A problem that has attracted less attention is nonscreening, or test nonuptake,[24] in the absence of shared decision making. This problem is equally important if one believes that existing evidence remains insufficient to recommend for or against screening, as critics of the revised USPSTF guidelines have argued,[25–27] yet empirical data on its extent are lacking. National surveys have measured shared decision making in PSA screening rather than nonscreening—focusing on men who have undergone screening[18]or considered it during some recent time interval.[19] They have also used either brief measures of shared decision making[18,19] or smaller, nonrepresentative sample populations.[28] We thus have an incomplete understanding of the extent of shared decision making in PSA screening and the implications of alternative policy approaches to this problem.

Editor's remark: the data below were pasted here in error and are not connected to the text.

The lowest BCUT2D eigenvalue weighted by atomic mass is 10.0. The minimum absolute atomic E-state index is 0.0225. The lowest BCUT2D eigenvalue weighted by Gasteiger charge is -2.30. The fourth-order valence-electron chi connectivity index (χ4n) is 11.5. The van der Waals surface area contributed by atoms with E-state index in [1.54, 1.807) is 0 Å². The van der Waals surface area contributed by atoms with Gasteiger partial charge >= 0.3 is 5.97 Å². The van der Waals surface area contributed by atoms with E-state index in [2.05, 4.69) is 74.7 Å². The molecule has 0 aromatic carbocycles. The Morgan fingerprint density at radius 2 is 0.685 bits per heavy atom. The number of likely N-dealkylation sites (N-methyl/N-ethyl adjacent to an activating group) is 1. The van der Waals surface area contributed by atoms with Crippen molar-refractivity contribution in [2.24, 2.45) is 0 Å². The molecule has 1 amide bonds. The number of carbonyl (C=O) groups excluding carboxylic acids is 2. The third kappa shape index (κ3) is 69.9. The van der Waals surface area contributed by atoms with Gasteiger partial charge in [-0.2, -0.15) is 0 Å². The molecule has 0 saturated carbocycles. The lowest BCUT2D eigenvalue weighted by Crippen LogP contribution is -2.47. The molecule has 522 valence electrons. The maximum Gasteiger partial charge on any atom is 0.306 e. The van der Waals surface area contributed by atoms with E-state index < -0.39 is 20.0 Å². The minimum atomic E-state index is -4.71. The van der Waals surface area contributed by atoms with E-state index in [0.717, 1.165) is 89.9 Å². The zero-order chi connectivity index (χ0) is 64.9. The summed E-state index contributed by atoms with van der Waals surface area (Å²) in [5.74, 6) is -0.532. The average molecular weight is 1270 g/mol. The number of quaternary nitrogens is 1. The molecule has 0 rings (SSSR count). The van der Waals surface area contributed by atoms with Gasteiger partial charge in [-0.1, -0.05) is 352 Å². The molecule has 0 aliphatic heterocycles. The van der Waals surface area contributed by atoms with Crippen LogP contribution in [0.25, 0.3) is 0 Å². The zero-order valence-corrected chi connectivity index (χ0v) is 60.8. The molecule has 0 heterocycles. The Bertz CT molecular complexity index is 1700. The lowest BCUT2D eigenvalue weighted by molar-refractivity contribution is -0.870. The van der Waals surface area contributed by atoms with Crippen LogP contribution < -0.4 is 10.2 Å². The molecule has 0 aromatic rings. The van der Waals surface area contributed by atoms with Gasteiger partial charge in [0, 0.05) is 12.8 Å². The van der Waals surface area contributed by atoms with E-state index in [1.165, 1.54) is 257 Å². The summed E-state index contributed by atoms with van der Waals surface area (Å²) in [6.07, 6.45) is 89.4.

The objective of the current study was to provide population-level evidence on the prevalence of shared decision making in both PSA screening and nonscreening. Using a large nationally representative health survey of the US public, we ascertained the extent of physician-patient discussions of the advantages, disadvantages, and uncertainties associated with PSA screening among screened and unscreened men aged 50 to 74 years. We then conducted analyses to (1) estimate the US population prevalence of both PSA screening and nonscreening in both the presence and absence of shared decision making; (2) examine the association between critical elements of shared decision making and PSA screening uptake and intensity of use; and (3) identify patient characteristics associated with shared decision making.